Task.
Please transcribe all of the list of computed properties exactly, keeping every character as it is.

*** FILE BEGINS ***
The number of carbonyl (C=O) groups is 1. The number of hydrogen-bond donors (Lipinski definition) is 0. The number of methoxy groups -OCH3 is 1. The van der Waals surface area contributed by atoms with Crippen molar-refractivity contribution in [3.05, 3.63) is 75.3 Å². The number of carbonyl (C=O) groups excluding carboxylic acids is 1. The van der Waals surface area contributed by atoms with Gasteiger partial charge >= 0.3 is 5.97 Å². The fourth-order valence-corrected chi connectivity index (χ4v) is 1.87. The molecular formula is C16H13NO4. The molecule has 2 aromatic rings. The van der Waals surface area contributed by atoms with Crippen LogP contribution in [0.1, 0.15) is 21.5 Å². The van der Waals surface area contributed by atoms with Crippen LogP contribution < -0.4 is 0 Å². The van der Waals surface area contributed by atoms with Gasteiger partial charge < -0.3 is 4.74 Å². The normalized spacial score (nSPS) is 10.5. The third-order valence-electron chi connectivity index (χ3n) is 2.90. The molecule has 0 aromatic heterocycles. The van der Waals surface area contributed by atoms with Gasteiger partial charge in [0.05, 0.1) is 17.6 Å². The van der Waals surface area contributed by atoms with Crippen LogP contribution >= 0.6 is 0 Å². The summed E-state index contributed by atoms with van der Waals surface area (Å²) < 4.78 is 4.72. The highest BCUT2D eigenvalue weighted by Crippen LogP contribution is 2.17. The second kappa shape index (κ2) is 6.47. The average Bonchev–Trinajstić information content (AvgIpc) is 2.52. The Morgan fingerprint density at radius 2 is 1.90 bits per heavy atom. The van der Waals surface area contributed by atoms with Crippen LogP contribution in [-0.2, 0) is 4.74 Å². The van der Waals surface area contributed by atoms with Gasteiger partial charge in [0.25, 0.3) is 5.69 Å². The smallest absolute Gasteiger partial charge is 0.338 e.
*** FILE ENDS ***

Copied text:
The number of carbonyl (C=O) groups is 1. The number of hydrogen-bond donors (Lipinski definition) is 0. The number of methoxy groups -OCH3 is 1. The van der Waals surface area contributed by atoms with Crippen molar-refractivity contribution in [3.05, 3.63) is 75.3 Å². The number of carbonyl (C=O) groups excluding carboxylic acids is 1. The van der Waals surface area contributed by atoms with Gasteiger partial charge >= 0.3 is 5.97 Å². The fourth-order valence-corrected chi connectivity index (χ4v) is 1.87. The molecular formula is C16H13NO4. The molecule has 2 aromatic rings. The van der Waals surface area contributed by atoms with Crippen LogP contribution in [0.1, 0.15) is 21.5 Å². The van der Waals surface area contributed by atoms with Crippen LogP contribution < -0.4 is 0 Å². The van der Waals surface area contributed by atoms with Gasteiger partial charge < -0.3 is 4.74 Å². The normalized spacial score (nSPS) is 10.5. The third-order valence-electron chi connectivity index (χ3n) is 2.90. The molecule has 0 aromatic heterocycles. The van der Waals surface area contributed by atoms with Gasteiger partial charge in [0.05, 0.1) is 17.6 Å². The van der Waals surface area contributed by atoms with Crippen LogP contribution >= 0.6 is 0 Å². The summed E-state index contributed by atoms with van der Waals surface area (Å²) < 4.78 is 4.72. The highest BCUT2D eigenvalue weighted by Crippen LogP contribution is 2.17. The second kappa shape index (κ2) is 6.47. The average Bonchev–Trinajstić information content (AvgIpc) is 2.52. The Morgan fingerprint density at radius 2 is 1.90 bits per heavy atom. The van der Waals surface area contributed by atoms with Crippen LogP contribution in [-0.2, 0) is 4.74 Å². The van der Waals surface area contributed by atoms with Gasteiger partial charge in [0.25, 0.3) is 5.69 Å². The smallest absolute Gasteiger partial charge is 0.338 e.